Archive for 'Newspaper column'

What, When, or How Do Students Complain?

Monday, December 9th, 2013

There may be no truly satisfactory way to measure how much or how well students complain. But several teams of researchers have tried. One attempted to measure how students complain; another, how they intend to complain. A third team tried to gauge students’ attitudes to complaining. These are not easy to measure well, or consistently.

In 2010, David Hart and Nigel Coates, at Northumbria University’s Newcastle business school, published a study called International Student Complaint Behaviour: How Do East Asian Students Complain To Their University? in the Journal of Further and Higher Education.

—So begins this month’s Improbable Research column in The Guardian.

They seek a language for cheese

Monday, November 11th, 2013

murrayThe 21st century, at its birth, saw cheese researchers in something of a frenzy trying to solve the industry’s great language problem. The problem is this: say what you will, the taste of a cheese is hard to describe.

This cheese – this one! – is better than the others, you insist. But how can you say why? Which words would cause competent cheesiasts, munching this same cheese and hearing you speak, to all agree?

Researchers chose to concentrate on cheddar. One must start somewhere.

In 2000, Jane Murray [pictured here, above] and Conor Delahunty [pictured here, below] of University College Cork rejected all earlier cheese-language-making attempts, complaining that “the method by which these were selected” was vague.

delahuntyMurray and Delahunty went at it with 25 volunteer taster/talkers and samples of Ballyclough cheddar, unislim reduced-fat cheddar-type, and other cheddary cheeses available in Ireland. Their resulting paper,Selection of Standards to Reference Terms in a Cheddar-Type Cheese Flavour Language, serves up a list of 21 terms to be used singly or in judicious combination: pungent, caramel, sweaty, creamy, fruity, buttery, rancid, cheddary, mushroom, mouldy, nutty, smokey, soapy, processed, sweet, salty, acidic, bitter, astringent and balanced….

—So begins this month’s Improbable Research column in The Guardian.

BONUS (tangentially related): “How 17th Century Fraud Gave Rise To Bright Orange Cheese

King Ferdinand of Naples was lousy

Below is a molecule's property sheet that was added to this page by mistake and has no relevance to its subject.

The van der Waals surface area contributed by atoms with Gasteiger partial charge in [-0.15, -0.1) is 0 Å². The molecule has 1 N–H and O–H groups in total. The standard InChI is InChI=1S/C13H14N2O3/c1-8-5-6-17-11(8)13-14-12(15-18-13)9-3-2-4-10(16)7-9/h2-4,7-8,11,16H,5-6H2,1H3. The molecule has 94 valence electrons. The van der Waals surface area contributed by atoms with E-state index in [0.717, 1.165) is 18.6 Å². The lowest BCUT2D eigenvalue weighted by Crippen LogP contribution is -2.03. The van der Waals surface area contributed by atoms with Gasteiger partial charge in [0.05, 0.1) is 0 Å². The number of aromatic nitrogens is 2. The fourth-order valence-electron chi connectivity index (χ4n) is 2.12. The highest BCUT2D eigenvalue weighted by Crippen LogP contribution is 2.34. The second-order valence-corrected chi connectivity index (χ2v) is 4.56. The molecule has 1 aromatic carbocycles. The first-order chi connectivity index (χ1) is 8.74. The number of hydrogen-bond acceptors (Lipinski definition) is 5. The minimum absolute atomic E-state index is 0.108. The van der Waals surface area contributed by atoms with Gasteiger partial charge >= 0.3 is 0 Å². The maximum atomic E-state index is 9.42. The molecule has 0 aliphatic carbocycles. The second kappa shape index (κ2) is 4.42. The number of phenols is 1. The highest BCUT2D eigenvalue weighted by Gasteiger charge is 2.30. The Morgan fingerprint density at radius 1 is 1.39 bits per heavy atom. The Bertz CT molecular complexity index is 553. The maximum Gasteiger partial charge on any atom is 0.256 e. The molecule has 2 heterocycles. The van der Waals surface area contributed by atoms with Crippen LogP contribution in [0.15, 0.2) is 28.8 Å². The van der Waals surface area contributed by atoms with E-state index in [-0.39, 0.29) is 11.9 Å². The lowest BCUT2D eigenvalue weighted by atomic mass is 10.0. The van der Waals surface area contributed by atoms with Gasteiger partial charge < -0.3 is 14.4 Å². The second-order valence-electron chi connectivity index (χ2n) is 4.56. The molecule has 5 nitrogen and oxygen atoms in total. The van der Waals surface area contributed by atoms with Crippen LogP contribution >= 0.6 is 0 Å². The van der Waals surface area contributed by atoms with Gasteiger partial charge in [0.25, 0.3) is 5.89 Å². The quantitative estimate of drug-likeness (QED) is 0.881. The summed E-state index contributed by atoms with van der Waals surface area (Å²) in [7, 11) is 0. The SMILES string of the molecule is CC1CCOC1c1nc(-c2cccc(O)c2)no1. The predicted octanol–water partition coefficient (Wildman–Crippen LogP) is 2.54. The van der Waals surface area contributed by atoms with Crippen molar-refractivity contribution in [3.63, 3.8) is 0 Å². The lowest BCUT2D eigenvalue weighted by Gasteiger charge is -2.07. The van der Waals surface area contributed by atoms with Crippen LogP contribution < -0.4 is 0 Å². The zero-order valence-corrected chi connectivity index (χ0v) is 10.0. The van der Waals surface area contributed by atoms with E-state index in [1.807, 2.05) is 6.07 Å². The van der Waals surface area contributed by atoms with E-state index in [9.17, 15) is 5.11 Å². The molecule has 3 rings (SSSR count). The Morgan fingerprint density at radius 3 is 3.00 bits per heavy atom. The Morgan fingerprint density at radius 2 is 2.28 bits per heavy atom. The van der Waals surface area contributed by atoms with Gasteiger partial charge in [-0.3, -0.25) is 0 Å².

Monday, September 30th, 2013

Even in the imagined-good old days, the phrase “uneasy lies the head that wears a crown” could mean simply that the king had head lice. A medical case report tells in detail the scalpy woes of Ferdinand II of Aragon.

Ferdinand, who became king of Naples, crawled or trod the Earth during the years 1467 to 1496. Head lice crawled or trod the king’s scalp, still, for a time after that.

The mummified remains of the entire community of Ferdinand and his lice lived on, so to speak, in Naples, in the sacristy of the Basilica of San Domenico Maggiore. Several years ago, a team of scientists, from the University of Pisa and the University of Rome “La Sapienza”, went to work on the mummy with a scanning electron microscope and an array of chemico-analytical instruments.

Their report appears in a 2009 issue of the Brazilian medical journal Memórias do Instituto Oswaldo Cruz. It states, with obvious pride

—So begins this month’s Improbable Research column in The Guardian.

Here’s a detail from the study:


Solar protectivity of beards and moustaches, tested

Tuesday, August 27th, 2013

parisiDr Alfio V Parisi [pictured here] and his team stuck beards and moustaches on some dummies, put them out in the hot, hot sun, and measured what happened. They did this after they had run a related experiment with toupees – a trial which itself was preceded by years of painstaking work with tree leaves, automobile windows, adolescent girls, lawn bowlers and snorkelers.

Parisi and his various collaborators have now published more than 150 scientific reports about what’s most dangerous – and what’s maybe a little less so – for people who expose themselves to daylight….

—So begins this month’s Improbable Research column in The Guardian. 

Below, detail from one of the studies:


One-breast enlargement from German military rifle chest-slapping

Tuesday, July 30th, 2013

The rhythmic impact of a rifle wielded by a military man can puff up his chest. This sometimes leads to worry, or worse. Though soldiers might appreciate a good pair of breasts, what would happen if they themselves grew a pair? Or if they grew just one?

Some men do experience this affront. A study called Gynecomastia in German Soldiers: Etiology and Pathology, published last year in the journal GMS Interdisciplinary Plastic and Reconstructive Surgery, analysed the plight of 211 male German soldiers who suffered from, or at least exhibited, one or two enlarged breasts. The ailment has a medical name: gynecomastia.

The study’s authors, Prof Björn Dirk Krapohl, Dr Dietrich Doll, and four colleagues at Bundeswehrkrankenhaus, the German Armed Forces Hospital in Berlin, played detective. They set out “to investigate the increased incidence of left-sided gynecomastia in members of the German Ministry of Defense Guard Battalion who perform ceremonial duties in Berlin.…

—So begins this month’s Improbable Research column in The Guardian. (NOTE: some of the comments from Guardian readers are rather entertaining.)